I am an RN, and I just finished litigation with several MD's and RN's over my husbands death. I am unable to go into detail due to a confidentiality clause in the settlement. But I will let you know what was viewed as problems with his care by the RN's and what happened afterward.
1. No documentation--nothing charted by TWO RN's on a major incident that happened during shift change while in report in the ER.
2. MD not notified of major incident in ER
3. Charted deteriorating condition, but RN was not aware it was deteriorating.
4. Failure to call MD as pt. deteriorated over a 12 hour period
5. Actually, all the common issues SirI posted.
Two of the 3 RN's in question were travel nurses that had worked several 12 hr shifts in a row. They were on auto pilot, and just went through the motions of nursing while in the ER.
A simple, I'm sorry goes a very long way. Instead, the hospital and MD's became afraid of me and the issue, and I was on my own. When I felt it was time to DC my husband (after 5 days) off the vent, I had to ask his RN to please call the MD so I could make some arrangements. It was me that brought up organ donation. Not a single RN, caseworker, MD had said a word to me about the subject about DCing him from the vent. I had a difficult time trying to figure out how to approach the subject. I agonized for several days and didn't really know at what point it should be done. The last few hours before I made the decision were surreal.There were, however, a few RN's and one MD who privately expressed their condolences and would talk to me when no one was around. They did not discuss the incident but provided me with support and were very caring. I will forever hold them in my heart as they were the true healthcare professionals.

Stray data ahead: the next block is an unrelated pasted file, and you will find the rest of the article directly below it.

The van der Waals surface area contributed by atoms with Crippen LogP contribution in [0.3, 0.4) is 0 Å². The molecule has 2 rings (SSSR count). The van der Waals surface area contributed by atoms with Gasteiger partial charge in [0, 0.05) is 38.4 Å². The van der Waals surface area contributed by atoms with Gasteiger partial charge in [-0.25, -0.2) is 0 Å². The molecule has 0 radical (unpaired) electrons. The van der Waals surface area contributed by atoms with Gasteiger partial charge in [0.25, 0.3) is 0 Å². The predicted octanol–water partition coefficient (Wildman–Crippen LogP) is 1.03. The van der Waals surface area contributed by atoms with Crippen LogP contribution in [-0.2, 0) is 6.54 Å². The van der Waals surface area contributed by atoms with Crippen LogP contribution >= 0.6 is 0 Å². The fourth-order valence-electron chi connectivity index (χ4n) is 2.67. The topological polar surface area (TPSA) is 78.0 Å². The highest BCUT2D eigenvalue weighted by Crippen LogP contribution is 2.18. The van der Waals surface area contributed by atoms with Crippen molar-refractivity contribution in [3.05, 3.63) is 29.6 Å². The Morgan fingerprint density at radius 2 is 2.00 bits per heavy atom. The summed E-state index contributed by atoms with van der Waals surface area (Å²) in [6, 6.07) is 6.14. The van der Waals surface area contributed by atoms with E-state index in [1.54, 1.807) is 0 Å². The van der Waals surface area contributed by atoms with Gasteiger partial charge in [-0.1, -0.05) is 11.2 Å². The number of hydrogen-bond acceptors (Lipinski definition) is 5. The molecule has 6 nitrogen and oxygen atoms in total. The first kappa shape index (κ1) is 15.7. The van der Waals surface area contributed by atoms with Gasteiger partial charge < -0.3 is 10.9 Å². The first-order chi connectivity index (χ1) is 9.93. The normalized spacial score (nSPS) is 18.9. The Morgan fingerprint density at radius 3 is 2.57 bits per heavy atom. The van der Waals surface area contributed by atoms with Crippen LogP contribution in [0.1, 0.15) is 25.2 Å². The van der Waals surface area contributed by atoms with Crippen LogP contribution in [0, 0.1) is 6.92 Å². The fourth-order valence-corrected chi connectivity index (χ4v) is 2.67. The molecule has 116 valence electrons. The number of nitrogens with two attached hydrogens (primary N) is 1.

Hospitals, healthcare providers and malpractice insurance
companies need to re evaluate their approach on how to deal with patients and families after a major issue. A special team trained in post malpractice techniques should be assigned to the family to communicate what is happening. A team approach also helps provide a "witness" as to what is said, and the family also encouraged to have 2 people when speaking with staff. This team would also be responsible to ensure that all of the families needs are being met and any prevention of any further problems. If the family had any questions regarding what happened, they would call the team. By using a team, it would also relieve the RN's caring for the pt. The RN would know they could focus on pt care and the family and not be afraid of having the family try to discuss the incident with them. Any discussion about the incident would be referred to the team. After leaving the hospital several times to go to a hotel to shower and try to sleep, I found out not from the hospital, but another patients family, that rooms were available at the hospital for families. Everyone was so afraid to talk to me that the rooms were never offered. I had never felt so alone in my life, at the time of my greatest need.
As we all know, medical incidents do happen. Care, comfort and open communication still needs to be provided to the pt. as well as the family.
I do not feel I can ever work as an RN again. For more info, read my first thread. I do appreciate being able to view nursing from a distance at allnurses.com.